My last post was about a 3-year old, A402, who had just returned to the area of his chickhood for the first time since fledging. He came back again. He engaged very briefly with an older albatross, a 7-year old named Niko who spends most of his time in my neighborhood. Then Niko left. I watched A402 walk around and talk to himself. Mostly his vocalization is a variation of what I hear a parent say to call a chick, a descending sort of “Eh, eh, eh,” sound. That is interspersed with some whistling, which an albatross uses in a variety of circumstances.
In the second half of the film a couple about 20 feet away appear to be mimicking his vocalizations, which seems to surprise him.
He notices the swarms of millions of gnats that took over the golf course that afternoon, then continues vocalizing.
A day after I recorded the films above, I found A402 sitting on his sibling. Makai did not seem to mind being squashed at all. I have never seen this before, even with parents. The chick did not make any protests, even when A402 groomed him around the eye.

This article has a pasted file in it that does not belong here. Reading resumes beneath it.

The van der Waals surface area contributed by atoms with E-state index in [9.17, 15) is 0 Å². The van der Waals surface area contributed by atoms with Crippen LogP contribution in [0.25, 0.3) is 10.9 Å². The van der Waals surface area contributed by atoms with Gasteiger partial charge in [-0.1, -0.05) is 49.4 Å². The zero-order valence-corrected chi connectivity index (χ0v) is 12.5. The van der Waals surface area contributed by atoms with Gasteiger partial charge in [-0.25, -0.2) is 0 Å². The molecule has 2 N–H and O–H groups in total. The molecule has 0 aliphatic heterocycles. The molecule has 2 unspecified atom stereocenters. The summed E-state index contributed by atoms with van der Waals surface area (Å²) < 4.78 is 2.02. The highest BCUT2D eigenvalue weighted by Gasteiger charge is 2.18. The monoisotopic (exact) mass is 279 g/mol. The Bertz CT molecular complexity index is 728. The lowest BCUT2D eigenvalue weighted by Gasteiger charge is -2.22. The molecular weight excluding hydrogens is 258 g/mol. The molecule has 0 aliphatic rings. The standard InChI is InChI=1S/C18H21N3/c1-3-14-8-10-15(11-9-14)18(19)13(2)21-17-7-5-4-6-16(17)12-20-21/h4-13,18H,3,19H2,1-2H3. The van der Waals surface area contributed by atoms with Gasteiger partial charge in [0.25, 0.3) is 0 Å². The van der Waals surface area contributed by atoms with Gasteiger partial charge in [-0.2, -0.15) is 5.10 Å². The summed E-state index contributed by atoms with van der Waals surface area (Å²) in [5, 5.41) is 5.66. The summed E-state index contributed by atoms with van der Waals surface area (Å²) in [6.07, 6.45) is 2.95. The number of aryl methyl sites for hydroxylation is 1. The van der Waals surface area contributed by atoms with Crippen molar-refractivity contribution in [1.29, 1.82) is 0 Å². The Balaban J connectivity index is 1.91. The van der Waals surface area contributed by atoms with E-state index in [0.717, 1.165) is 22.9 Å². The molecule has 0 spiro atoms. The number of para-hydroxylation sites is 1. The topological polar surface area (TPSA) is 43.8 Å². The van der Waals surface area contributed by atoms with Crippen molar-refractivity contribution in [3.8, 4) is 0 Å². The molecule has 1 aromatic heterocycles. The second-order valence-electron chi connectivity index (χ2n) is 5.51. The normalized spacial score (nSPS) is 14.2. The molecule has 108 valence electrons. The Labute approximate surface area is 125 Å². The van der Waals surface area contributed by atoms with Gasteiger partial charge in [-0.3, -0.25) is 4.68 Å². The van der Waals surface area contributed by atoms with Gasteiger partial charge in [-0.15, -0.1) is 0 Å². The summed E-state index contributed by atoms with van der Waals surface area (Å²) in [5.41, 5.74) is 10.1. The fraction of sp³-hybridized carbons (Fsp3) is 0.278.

A402 has not returned recently, he probably will stay out at sea until next year. He will pass the time flying in search of food sources, sitting on the surface of the ocean from time to time to rest and to grab squid, fish, flying fish eggs and small crustaceans. He will not come back to land until he returns to Kauai. An albatross returning for the second year back to his old home generally will not come back until January or February of the following year.
Next year he will begin the long process of finding a mate. It will probably take two or more years of hard work. For birds that spend so much time at sea, they have developed some fairly complex patterns of behaviors. They pack an extraordinary variety of movements and vocalizations into their social interactions.
Some of the birds that I have been observing for ten years have never found a mate. Some birds have moved to other areas to look for one. Georgia Gooney, a 5-year old who fledged from Princeville, appeared regularly on the Cornell Webcam this season. One of the Princeville chicks showed up at Midway, tapping on the ranger’s door. Wherever they end up, it will take a combination of ancient instinct, the ability to adapt to whatever environment they may end up in, and the intelligence unique to each one to survive and to find an appropriate nesting partner. But looming over all of these is the one thing that will ultimately decide their fate.
Will the human beings they share their world with care enough about them to help and not to hinder their chance of survival as a species?